When school’s out, the children reign, and unfortunately, this means an increased risk of being involved in or causing a fatal car accident for teenagers. Memorial Day marks the unofficial start of summer and what experts refer to as the “100 Deadliest Days.” This period spans from Memorial Day to Labor Day and is considered some of the worst days to be on the roads because of the surge of inexperienced drivers.
According to AAA, from 2010 to 2019, nearly 7,000 people died from summertime accidents, with teen drivers ages 16-17 being most responsible. With more freedom and unstructured time comes tendencies towards seeking out thrills due to boredom. And as driving is still new and exciting to these young drivers, hitting the road and driving around with friends is often how they find ways to entertain themselves during the summer months.
Top 7 Factors That Lead to Increased Risk of Fatal Teen Driving Accidents in the Summer
There are several factors that contribute to fatal teen crashes, with distraction, speeding, and not buckling up being the most common.
- Distracted driving: We’ve said it before, and we’ll say it again, “Do not text and drive!” AAA reports that nearly 6 out of 10 teen crashes are caused by distracted driving, with texting and using a smartphone being the biggest reason. Chatting and giving attention to their friends in the car with them is another major factor.
- Failing to use a seatbelt: According to the CDC, teens have some of the lowest rates of using a seatbelt. And research has shown that of those teens who died in an accident, most of them were the ones who had chosen not to wear a seatbelt.
- Speeding: Of all the mistakes inexperienced teen drivers make, speeding is reported to be one of the mistakes made most often. Teens tend to have a lower appreciation for laws and regulations and thus are more likely to drive recklessly and above the speed limit.
- Running red lights: The AAA Foundation Traffic Safety Culture Index found that 32% of teen drivers admitted to running red lights. In the summer months, when there are more teen drivers on the road, there are thus higher chances of fatal accidents occurring from this factor.
- Aggressive driving: Teens and younger adults are often more prone to displays of bravado. They enjoy showing off and competing against one another and additionally have less patience with other drivers on the road. These traits tend to lead to aggressive driving, which is a common factor in motor vehicle accidents.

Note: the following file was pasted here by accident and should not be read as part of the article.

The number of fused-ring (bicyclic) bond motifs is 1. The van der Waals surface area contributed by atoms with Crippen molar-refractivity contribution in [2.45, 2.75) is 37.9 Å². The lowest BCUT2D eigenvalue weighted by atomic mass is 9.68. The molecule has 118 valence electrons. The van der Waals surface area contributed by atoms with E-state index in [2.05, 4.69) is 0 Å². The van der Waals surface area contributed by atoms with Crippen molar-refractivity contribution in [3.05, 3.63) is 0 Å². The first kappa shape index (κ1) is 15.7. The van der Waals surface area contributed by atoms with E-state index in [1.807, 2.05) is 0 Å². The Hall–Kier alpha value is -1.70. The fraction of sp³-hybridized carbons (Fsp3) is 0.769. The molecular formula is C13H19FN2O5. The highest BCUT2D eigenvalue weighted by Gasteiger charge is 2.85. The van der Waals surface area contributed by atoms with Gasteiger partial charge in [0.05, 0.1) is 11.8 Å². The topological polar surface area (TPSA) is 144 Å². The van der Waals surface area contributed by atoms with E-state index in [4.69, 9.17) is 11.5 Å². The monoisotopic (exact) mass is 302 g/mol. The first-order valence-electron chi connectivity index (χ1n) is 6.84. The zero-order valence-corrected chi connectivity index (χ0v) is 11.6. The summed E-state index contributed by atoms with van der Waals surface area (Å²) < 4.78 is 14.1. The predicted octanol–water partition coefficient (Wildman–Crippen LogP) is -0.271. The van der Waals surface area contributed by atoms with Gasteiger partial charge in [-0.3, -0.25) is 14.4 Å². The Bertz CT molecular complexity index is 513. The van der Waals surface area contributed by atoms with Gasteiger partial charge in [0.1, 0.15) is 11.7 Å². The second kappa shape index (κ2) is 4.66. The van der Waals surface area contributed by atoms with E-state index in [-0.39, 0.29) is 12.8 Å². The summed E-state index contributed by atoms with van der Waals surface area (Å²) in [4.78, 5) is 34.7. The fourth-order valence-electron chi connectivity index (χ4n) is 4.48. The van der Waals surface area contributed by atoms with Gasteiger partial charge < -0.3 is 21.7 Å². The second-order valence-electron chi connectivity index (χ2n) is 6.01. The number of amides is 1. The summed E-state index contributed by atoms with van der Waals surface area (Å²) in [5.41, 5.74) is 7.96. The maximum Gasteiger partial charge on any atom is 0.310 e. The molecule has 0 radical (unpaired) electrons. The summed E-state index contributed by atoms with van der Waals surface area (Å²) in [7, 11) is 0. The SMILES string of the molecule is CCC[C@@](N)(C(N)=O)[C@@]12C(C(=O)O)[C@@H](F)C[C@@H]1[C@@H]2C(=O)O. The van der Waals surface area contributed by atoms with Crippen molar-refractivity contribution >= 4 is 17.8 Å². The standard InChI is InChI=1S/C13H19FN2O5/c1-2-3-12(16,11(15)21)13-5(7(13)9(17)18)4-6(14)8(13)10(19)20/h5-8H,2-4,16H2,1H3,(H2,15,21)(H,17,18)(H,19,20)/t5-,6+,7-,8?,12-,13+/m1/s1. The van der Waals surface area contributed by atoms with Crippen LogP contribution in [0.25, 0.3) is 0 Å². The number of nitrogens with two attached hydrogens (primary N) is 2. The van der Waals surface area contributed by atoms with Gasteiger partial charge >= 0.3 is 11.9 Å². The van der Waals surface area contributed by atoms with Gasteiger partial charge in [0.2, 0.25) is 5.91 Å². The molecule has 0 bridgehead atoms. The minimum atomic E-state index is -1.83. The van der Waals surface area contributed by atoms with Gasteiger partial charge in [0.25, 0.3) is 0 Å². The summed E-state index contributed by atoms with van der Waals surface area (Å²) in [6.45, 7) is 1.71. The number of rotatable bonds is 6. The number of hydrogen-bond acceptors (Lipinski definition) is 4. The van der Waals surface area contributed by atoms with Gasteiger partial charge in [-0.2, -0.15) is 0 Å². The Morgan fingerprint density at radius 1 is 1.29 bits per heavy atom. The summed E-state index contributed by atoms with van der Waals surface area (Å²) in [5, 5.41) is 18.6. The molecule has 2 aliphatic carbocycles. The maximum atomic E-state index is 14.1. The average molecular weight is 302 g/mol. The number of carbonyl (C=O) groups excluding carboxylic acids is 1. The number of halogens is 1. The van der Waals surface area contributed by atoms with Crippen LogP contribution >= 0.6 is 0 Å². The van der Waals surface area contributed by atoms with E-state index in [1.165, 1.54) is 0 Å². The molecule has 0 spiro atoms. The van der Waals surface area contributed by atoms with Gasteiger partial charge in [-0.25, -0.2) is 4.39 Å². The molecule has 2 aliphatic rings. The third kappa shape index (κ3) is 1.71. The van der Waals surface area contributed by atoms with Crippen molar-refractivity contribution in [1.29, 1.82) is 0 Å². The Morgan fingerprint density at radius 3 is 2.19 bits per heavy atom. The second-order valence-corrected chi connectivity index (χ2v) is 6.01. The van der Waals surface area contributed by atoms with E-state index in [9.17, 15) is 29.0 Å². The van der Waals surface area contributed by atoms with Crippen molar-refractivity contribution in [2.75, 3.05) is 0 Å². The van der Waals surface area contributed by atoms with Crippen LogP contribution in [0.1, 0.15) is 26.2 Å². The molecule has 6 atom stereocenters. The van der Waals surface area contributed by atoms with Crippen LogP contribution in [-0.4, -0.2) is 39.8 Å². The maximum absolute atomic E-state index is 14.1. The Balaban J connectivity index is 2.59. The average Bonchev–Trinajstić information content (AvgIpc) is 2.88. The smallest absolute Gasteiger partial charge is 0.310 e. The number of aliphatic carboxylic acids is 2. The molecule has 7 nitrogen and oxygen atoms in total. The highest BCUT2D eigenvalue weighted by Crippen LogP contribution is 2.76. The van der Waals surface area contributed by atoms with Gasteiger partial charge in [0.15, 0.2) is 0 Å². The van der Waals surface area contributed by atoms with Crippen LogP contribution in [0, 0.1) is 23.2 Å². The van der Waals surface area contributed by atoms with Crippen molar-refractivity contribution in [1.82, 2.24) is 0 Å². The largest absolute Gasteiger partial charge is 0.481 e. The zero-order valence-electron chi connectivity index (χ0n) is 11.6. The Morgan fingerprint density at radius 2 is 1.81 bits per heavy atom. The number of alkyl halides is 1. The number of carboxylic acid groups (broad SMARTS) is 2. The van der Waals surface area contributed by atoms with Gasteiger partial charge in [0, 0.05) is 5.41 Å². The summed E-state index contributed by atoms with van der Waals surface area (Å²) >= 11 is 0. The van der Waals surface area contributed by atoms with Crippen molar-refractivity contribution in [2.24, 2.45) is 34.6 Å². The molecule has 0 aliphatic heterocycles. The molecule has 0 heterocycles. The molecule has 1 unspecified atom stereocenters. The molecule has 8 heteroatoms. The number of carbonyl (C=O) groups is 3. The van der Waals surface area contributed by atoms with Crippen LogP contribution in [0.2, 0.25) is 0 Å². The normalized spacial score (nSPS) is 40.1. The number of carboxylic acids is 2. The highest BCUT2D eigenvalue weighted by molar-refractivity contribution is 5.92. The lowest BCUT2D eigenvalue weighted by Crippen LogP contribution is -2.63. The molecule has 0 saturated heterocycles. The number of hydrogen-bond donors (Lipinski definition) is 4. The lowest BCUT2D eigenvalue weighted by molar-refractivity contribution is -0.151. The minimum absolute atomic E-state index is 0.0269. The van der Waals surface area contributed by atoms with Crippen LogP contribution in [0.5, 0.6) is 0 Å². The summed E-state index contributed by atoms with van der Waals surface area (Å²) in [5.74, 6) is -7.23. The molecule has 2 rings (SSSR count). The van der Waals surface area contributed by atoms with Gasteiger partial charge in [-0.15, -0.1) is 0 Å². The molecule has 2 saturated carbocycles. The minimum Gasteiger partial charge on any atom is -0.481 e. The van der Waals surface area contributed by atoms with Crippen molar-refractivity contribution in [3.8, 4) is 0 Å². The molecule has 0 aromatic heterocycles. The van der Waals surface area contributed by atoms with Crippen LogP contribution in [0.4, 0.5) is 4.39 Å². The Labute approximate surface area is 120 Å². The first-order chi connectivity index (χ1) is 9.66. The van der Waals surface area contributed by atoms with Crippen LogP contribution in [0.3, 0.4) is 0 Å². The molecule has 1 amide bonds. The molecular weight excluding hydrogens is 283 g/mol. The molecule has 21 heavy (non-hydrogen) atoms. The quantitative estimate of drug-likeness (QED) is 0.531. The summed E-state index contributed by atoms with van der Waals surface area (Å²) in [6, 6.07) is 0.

- Driving while drowsy: No school means not having to get out of bed as early, which means teens are more likely to stay out later than usual with friends. Teenagers are also more likely to push their limits, requiring less sleep to function than adults. This leads to an increase in drowsy driving, which contributes to fatal accidents.
- Drive under the influence: With less supervision and restrictions during the school year, teens are more likely to experiment with substances and alcohol at higher rates. The CDC states that in 2018, 24% of young drivers that were killed in car crashes had been drinking.
Tips for Safe Summer Driving
Though teens are more likely to be involved in fatal crashes, there are some steps they can take to help significantly lower their chances of being in an accident:
- Stow their phone: Parents can ask their teens to place their phone somewhere out of sight and out of mind while driving, like the glove box. If they need it for directions, they can place it somewhere out of reach but still within sight to view or hear map directions. It’s even better if another person in the car can help with directions.
- Practice supervised driving: The more road time they get, the better drivers they will be and will more quickly learn to manage distractions in the car. Parents can help by supervising some practice driving time and engaging in simple conversation while helping them stay focused on the road.
- Establish an “open door” policy: Teens are more likely to drive drunk, drowsy, or under the influence of other substances if they feel they can’t talk to their parents about it. By creating a safe space for them to communicate, teens may be more likely to call for help when they have been drinking or in other situations where they feel unsafe driving or getting in the car with someone else under the influence.
- Lead by example: If teens see their parents or guardians being dismissive about traffic safety and laws, they are more likely to drive recklessly themselves. If your teen is in the car with you while you are driving, try to be mindful of not only your driving but how you react and speak to other drivers around you as well.
- Set rules: Though not every parent likes to enforce strict rules and curfews, it may be necessary to set at least some boundaries during the summer months when there is an increased risk of teen driving accidents. Asking them to avoid being out on the road past a certain time and to call for any reason if they don’t feel safe driving can help lower their chances of being involved in an accident.
Poynter & Bucheri Accident Recovery — Indianapolis Personal Injury Attorneys
If you or your teen has been injured in an accident caused by another negligent teen driver, contact the accident recovery experts at Poynter & Bucheri. We understand how serious the results of teen driving accidents can be and will ensure you are properly compensated for your injuries and losses. Don’t hesitate — one of our experienced attorneys can assist you right away. Call 1-800-265-9881 for a free case review.